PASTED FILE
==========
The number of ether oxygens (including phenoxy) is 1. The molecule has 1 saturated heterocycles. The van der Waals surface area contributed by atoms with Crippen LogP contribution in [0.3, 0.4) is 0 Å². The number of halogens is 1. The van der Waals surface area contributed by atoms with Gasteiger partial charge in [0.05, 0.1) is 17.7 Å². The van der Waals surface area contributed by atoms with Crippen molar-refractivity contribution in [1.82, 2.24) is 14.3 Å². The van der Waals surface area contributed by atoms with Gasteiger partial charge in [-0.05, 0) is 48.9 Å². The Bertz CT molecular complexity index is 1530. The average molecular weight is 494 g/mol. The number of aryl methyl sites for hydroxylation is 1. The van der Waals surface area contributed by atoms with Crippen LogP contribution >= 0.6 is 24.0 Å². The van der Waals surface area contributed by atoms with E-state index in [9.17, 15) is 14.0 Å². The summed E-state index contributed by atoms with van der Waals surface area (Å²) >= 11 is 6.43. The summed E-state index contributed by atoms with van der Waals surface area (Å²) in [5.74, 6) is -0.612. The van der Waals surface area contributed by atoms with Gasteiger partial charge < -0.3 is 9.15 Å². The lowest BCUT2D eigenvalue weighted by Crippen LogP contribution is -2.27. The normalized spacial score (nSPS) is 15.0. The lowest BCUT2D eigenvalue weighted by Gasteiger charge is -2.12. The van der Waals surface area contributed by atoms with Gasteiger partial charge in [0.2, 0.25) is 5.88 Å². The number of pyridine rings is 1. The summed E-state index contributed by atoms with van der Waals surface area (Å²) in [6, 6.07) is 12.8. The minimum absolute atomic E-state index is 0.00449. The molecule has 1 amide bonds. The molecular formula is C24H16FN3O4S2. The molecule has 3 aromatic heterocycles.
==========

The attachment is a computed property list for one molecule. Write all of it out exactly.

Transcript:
The number of ether oxygens (including phenoxy) is 1. The molecule has 1 saturated heterocycles. The van der Waals surface area contributed by atoms with Crippen LogP contribution in [0.3, 0.4) is 0 Å². The number of halogens is 1. The van der Waals surface area contributed by atoms with Gasteiger partial charge in [0.05, 0.1) is 17.7 Å². The van der Waals surface area contributed by atoms with Crippen molar-refractivity contribution in [1.82, 2.24) is 14.3 Å². The van der Waals surface area contributed by atoms with Gasteiger partial charge in [-0.05, 0) is 48.9 Å². The Bertz CT molecular complexity index is 1530. The average molecular weight is 494 g/mol. The number of aryl methyl sites for hydroxylation is 1. The van der Waals surface area contributed by atoms with Crippen LogP contribution >= 0.6 is 24.0 Å². The van der Waals surface area contributed by atoms with E-state index in [9.17, 15) is 14.0 Å². The summed E-state index contributed by atoms with van der Waals surface area (Å²) >= 11 is 6.43. The summed E-state index contributed by atoms with van der Waals surface area (Å²) in [5.74, 6) is -0.612. The van der Waals surface area contributed by atoms with Gasteiger partial charge < -0.3 is 9.15 Å². The lowest BCUT2D eigenvalue weighted by Crippen LogP contribution is -2.27. The normalized spacial score (nSPS) is 15.0. The lowest BCUT2D eigenvalue weighted by Gasteiger charge is -2.12. The van der Waals surface area contributed by atoms with Gasteiger partial charge in [0.2, 0.25) is 5.88 Å². The number of pyridine rings is 1. The summed E-state index contributed by atoms with van der Waals surface area (Å²) in [6, 6.07) is 12.8. The minimum absolute atomic E-state index is 0.00449. The molecule has 1 amide bonds. The molecular formula is C24H16FN3O4S2. The molecule has 3 aromatic heterocycles.